Most of us Argus  realize whenever we label someone with  an "ism" or "ist" if we go too extreme in who and when we use such labels we trivialize and/or render the is of such descriptors as meaningless.

Once again Argus you are challenged to complete your accusations. If blacks are the majority of players in the NBA  how does this meanthere is no "systemic racism"? Explain  how one cancels out the other. Explain how if Asians are rich this means there is no "systemic racism".

Let me conclude Argus  by stating if your claim was "systemic racism" is not exclusive to one  group of people there would be no issue.  So let us also  make no mistake when you respond posing as a misunderstood victim denying what you said ... your denial is  not about being consistent and careful with how we make any claims or accusations of systemic racism its about denying it exists.  Let us also be clear. I made sure I stated systemic racism because your tactic otherwise would be to argue you only meant systemic racism, not racism. No Argue no back door to run from what you said this time. All "systemic" means is as an adjective is, "of, relating to or common to system."  You deny racism exists. You deny the experiences of others because you actually believe you can. The very fact you believe you are entitled to negate the subjective experiences of others means what Argus?

I argue it means your comments have become a racist parody in content, expression and intent.

Please let me add a bit  to your list of generalizations because you only mentioned Asians and blacks and I want to use your reasoning process here we go;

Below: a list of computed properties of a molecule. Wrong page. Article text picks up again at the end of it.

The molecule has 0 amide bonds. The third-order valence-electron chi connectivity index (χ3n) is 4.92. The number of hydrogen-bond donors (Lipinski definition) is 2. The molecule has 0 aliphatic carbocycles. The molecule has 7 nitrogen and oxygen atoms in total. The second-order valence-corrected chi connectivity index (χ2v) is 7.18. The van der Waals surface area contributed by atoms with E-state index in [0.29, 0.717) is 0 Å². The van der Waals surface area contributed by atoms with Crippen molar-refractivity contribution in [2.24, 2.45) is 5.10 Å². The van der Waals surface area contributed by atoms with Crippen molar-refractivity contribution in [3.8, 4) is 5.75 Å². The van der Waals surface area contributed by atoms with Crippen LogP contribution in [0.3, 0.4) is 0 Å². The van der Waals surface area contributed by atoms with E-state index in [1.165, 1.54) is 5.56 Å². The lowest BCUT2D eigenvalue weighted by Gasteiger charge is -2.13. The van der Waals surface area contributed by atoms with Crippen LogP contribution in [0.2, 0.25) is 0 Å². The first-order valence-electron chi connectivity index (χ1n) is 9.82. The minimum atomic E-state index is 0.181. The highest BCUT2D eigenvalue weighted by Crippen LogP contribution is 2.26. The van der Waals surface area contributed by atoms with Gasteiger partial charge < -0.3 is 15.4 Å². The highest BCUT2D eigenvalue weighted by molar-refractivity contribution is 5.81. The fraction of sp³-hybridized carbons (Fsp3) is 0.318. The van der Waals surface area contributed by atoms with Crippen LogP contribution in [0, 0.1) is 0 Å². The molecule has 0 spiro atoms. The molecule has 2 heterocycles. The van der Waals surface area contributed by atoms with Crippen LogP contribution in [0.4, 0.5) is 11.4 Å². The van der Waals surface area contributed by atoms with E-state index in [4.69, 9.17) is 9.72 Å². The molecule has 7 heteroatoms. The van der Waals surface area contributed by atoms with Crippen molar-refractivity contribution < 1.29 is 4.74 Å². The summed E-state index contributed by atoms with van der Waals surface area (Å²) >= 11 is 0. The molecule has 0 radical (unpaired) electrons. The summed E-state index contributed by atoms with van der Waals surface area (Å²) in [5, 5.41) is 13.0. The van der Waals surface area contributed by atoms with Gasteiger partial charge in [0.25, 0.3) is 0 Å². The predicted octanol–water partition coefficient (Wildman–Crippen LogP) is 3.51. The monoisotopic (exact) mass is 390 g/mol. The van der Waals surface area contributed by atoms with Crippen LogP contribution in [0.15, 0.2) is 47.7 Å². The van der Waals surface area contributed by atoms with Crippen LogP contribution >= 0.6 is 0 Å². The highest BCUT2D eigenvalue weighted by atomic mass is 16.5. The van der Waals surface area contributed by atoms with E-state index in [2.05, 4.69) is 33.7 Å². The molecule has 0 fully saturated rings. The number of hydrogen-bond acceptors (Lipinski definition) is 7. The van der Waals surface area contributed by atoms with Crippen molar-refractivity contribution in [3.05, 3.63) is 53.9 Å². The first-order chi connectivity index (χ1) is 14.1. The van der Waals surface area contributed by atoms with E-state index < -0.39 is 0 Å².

1-Jews are rich so they can't experience systemic discrimination                                            2-Ukrainians and Irish in Canada dominate hockey so they don't experience discrimination                                                                                                                                    3-gays are successful artists, businesspersons, politicians, so they don't experience systemic  discrimination                                                                                                                    4-aboriginals don't experience any systemic discrimination under the "Indian" Act                5-no visible minority  or women experiences systemic discrimination.

 

 

 

 

 

 

 

Edited by Rue

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On 6/20/2020 at 8:52 PM, New World Disorder said:

We can completely ignore the plethora of allegations of sexual assaults by Orange Man.

 

Allegations of sexual assault is not the topic...racism is the topic...and your prime minister is the proven and self-admitted blackface leader, not just allegations.